Regardless, there is no question that the Red Sox will sorely miss Lester’s steady hand in the rotation unless they can find a suitable replacement (or two). Fortunately, there are a few options for the club in both free agency and the trade market.
The most obvious candidate to fill the void left by Lester is Max Scherzer. The free agent right hander blossomed over the last couple seasons in Detroit, winning the 2013 Cy Young. Scherzer followed up his award-winning campaign with another excellent season in 2014, with a stat line that approached his career numbers from the previous year. While he would certainly be a welcome addition to a beleaguered group of starters, he also carries a much heavier price tag despite being only half a year younger than Lester. If the Red Sox weren’t willing to go over $135 million for the known commodity that Lester represented, it’s highly unlikely that they will be willing to pony up another $70 million for Scherzer.
A step down from Scherzer would be James Shields. The 32 year-old right hander will be entering his age 33 season in 2015, though he, like Lester, has proven to be both a workhorse and a highly effective pitcher. Since 2007 Shields has averaged 223 IP per season, and hasn’t thrown less than 203 innings in a season over that span. Mileage may be a concern here, though the Sox may be forced to bite the bullet and take that chance because, well, just look at the names I listed in the second paragraph of this column. Shields was reportedly going to sign soon after Lester’s decision was made, so we’ll have an answer as to whether the Red Sox are interested in the guy who beat them in Game 7 of the 2008 ALCS fairly soon.
After those two pitchers, the market becomes a lot more muddled. It is likely that the Red Sox will try to make moves on a reclamation project/low-end starter to try to fill out their rotation (aka the Edinson Volquez All-Stars). Boston has already reached out to this class of free agents, offering former member Justin Masterson (who they dealt away in 2009 as part of a year and a half Victor Martinez rental) a multi-year deal. Masterson struggled mightily last season, posting 5.88 ERA between the Indians and Cardinals while walking 4.8 batters per nine innings. Despite the sky-high ERA, Masterson’s FIP was only 4.50. While that’s not exactly a great number either, the fact that it is a good deal lower than his ERA points to some bad luck to go along with diminished control. The stats back this theory up: Cleveland was third to last in the AL in defensive efficiency and dead last in the AL in defensive runs saved. Masterson still struggled in St. Louis, one of the better defensive teams, but ultimately one could conceive of a scenario where Masterson returns to the effective pitcher he was in 2013.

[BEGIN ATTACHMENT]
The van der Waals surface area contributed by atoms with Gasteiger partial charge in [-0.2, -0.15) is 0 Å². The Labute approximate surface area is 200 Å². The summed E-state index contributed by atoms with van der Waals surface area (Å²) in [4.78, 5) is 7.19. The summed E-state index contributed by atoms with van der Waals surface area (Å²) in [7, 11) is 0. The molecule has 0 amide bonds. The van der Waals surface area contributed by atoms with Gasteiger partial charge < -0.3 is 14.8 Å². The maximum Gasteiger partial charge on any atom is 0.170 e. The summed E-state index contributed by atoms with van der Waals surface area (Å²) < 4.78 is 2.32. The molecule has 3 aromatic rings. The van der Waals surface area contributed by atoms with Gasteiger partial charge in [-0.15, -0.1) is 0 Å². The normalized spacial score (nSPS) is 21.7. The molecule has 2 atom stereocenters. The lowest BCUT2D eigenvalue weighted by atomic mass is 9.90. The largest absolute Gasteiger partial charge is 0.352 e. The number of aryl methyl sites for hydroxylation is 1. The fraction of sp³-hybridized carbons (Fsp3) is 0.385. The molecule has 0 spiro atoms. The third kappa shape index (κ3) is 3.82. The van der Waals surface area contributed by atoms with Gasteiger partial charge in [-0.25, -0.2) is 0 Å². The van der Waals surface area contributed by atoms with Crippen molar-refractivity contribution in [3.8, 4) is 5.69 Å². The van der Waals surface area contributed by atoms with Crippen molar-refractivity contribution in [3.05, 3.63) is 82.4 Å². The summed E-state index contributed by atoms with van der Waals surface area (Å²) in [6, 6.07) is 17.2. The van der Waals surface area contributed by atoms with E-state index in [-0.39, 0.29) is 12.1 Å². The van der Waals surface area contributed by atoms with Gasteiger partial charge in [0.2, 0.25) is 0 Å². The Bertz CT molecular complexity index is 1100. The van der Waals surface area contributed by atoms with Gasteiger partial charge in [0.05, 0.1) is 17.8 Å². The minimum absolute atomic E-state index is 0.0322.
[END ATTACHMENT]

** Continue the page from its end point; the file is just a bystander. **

Then of course, there’s trades. With Yoenis Cespedes both expendable and presenting the most value of the Red Sox outfielders, he has found himself at the center of a great deal of rumors ranging from the Mets (who weren’t interested after all) to the Reds (maybe interested?) to a Cespedes/De La Rosa to the Tigers for Rick Porcello (which, while floated out there, has been considered “not hot” by the Boston Herald’s Michael Silverman) to a Cespedes/Ian Kennedy swap with the Padres. Kennedy would be an interesting pickup; he won 21 games in 2011 with Arizona and last year benefited from the friendly confines of the spacious Petco Park while posting a career best 9.27 K/9. Jeff Samardzija was another attractive avenue, though the A’s already decided to partner up with some different Sox. The biggest potential trade would involve bringing the Phillies Cole Hamels to Boston, though that reportedly would require the Red Sox selling the farm. Hamels would be an ideal candidate to replace Lester as a bona fide left handed ace with playoff seasoning coming off another excellent campaign and with four years of team control at a reasonable rate. It is unlikely, however, that the Red Sox would be willing to budge on their stance of refusing to trade either Mookie Betts or Xander Bogaerts, making Hamels, like Scherzer, a pipe dream.
Regardless of the path the Red Sox do take, one thing is painfully clear: that lowballing Lester last spring was a dubious move at best, and one that will almost certainly come back to haunt them if they are unable to find a quality arm or two to help fill out their starting rotation. The options are out there, it will be up to Ben Cherington to take advantage.